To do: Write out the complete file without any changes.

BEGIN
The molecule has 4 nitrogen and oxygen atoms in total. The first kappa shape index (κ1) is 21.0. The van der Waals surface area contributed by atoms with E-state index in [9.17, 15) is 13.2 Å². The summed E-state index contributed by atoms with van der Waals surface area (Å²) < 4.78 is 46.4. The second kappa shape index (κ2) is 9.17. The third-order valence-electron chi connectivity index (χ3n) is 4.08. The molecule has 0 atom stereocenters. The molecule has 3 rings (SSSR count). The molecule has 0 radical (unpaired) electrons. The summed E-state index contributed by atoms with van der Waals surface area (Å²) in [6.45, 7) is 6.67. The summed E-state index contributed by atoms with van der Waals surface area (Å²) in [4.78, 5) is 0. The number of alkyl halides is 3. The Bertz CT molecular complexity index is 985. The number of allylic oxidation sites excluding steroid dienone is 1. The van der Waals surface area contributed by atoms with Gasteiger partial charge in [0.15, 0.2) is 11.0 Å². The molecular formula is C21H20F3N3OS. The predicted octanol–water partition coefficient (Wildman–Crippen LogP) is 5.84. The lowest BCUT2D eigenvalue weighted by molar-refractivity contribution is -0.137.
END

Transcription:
The molecule has 4 nitrogen and oxygen atoms in total. The first kappa shape index (κ1) is 21.0. The van der Waals surface area contributed by atoms with E-state index in [9.17, 15) is 13.2 Å². The summed E-state index contributed by atoms with van der Waals surface area (Å²) < 4.78 is 46.4. The second kappa shape index (κ2) is 9.17. The third-order valence-electron chi connectivity index (χ3n) is 4.08. The molecule has 0 atom stereocenters. The molecule has 3 rings (SSSR count). The molecule has 0 radical (unpaired) electrons. The summed E-state index contributed by atoms with van der Waals surface area (Å²) in [6.45, 7) is 6.67. The summed E-state index contributed by atoms with van der Waals surface area (Å²) in [4.78, 5) is 0. The number of alkyl halides is 3. The Bertz CT molecular complexity index is 985. The number of allylic oxidation sites excluding steroid dienone is 1. The van der Waals surface area contributed by atoms with Gasteiger partial charge in [0.15, 0.2) is 11.0 Å². The molecular formula is C21H20F3N3OS. The predicted octanol–water partition coefficient (Wildman–Crippen LogP) is 5.84. The lowest BCUT2D eigenvalue weighted by molar-refractivity contribution is -0.137.